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Would you know if your child was being bullied?

Posted November 18, 2011

— Would you know if your child was being bullied? Would you know if your child was bullying someone else? Experts say there are telltale signs parents should look for in either case.

“I think this is one of the single most important issues facing parents and schools today,” said Renee Prillaman, chairwoman of Peaceful Schools North Carolina, an organization that helps young people deal with conflict.

Earlier this week, a 10-year old Columbus County girl committed suicide, apparently due to bullying. Jasmine McClain hanged herself with a belt in her bedroom Monday evening.

Police Chief Steven Shaw said he was about to close the case as a suicide when he started checking posts on Facebook and other social media about Jasmine and her death. Students were stating that she had been repeatedly bullied at school, he said.

Prillaman says there are several reasons why a student might be a bully. It could be a sign that they are exposed to stress or violence at home or have been picked on themselves.

“They desire to have power over something – someone younger, smaller, not as confident as they are,” she said.

Jeffrey Chambers, a psychiatrist in Durham, says there are just as many signs that a child is the victim of a bully. They may be withdrawn. Their play may get repetitive or violent. Chambers says it’s not only up to parents and teachers to make it better.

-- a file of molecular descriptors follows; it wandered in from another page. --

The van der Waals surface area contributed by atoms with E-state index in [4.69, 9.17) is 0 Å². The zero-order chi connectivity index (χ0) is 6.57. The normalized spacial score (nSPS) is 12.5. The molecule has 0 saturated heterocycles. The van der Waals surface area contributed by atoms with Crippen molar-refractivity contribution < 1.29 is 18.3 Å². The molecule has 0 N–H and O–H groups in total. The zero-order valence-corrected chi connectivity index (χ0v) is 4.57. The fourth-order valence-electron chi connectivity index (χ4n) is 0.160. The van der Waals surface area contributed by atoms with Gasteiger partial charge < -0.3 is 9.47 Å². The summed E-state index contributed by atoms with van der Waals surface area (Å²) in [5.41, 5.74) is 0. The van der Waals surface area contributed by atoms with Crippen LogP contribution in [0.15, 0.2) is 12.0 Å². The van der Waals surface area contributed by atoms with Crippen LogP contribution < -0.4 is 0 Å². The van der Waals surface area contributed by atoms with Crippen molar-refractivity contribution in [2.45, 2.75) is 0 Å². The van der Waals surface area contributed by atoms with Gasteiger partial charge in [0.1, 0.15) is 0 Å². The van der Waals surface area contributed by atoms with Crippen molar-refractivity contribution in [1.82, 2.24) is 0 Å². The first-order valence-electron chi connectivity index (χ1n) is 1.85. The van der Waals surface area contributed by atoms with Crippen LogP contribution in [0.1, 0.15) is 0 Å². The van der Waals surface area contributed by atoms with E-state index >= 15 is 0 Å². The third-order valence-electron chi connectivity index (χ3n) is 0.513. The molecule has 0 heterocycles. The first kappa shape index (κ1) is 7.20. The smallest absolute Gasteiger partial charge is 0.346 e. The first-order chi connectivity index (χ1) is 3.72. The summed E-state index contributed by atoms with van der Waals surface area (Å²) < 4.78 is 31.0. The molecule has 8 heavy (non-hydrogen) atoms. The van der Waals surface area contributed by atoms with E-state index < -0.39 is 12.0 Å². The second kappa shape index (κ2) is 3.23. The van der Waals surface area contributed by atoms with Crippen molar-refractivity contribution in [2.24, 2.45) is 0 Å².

Renee Prillaman Would you know if your child was being bullied?

“If bullying is going on, there (are) a lot of people standing around watching it. What are they getting out of it?” he said. “Like most of the problems in this world, (bullying) is only getting bigger.”

Chambers says student bystanders need to be bold and stand up for others being cut down. Experts say the easiest way to find out if your child is being bullied is to talk with him or her. Still, some children may be too embarrassed to admit what they're going through.


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  • smalltownrockstar Nov 25, 2011

    I know from being bullied in school, it is just getting worse since i was in school 8 years ago. Alot of people blame the parents and some blame the kid. i know the ones that bullied me were from nice families, got lots of love and attention, and honestly had no reason to be mean. it damages a child to be bullied. the saddest time i have seen it lately was at the park with my son (3) one morning. a group of 10-12 yr olds were going around and pushing the kids down. no parents around. i guess me and my size helped because they didnt see me as a parent. i called the cops when they went after my son and held them down. i don't play when it comes to him and i made sure i called their parents while i waited on the cops. the cops were laughing so hard when they saw me. :D gotta love being from a small town, we don't play.

  • too1dah Nov 22, 2011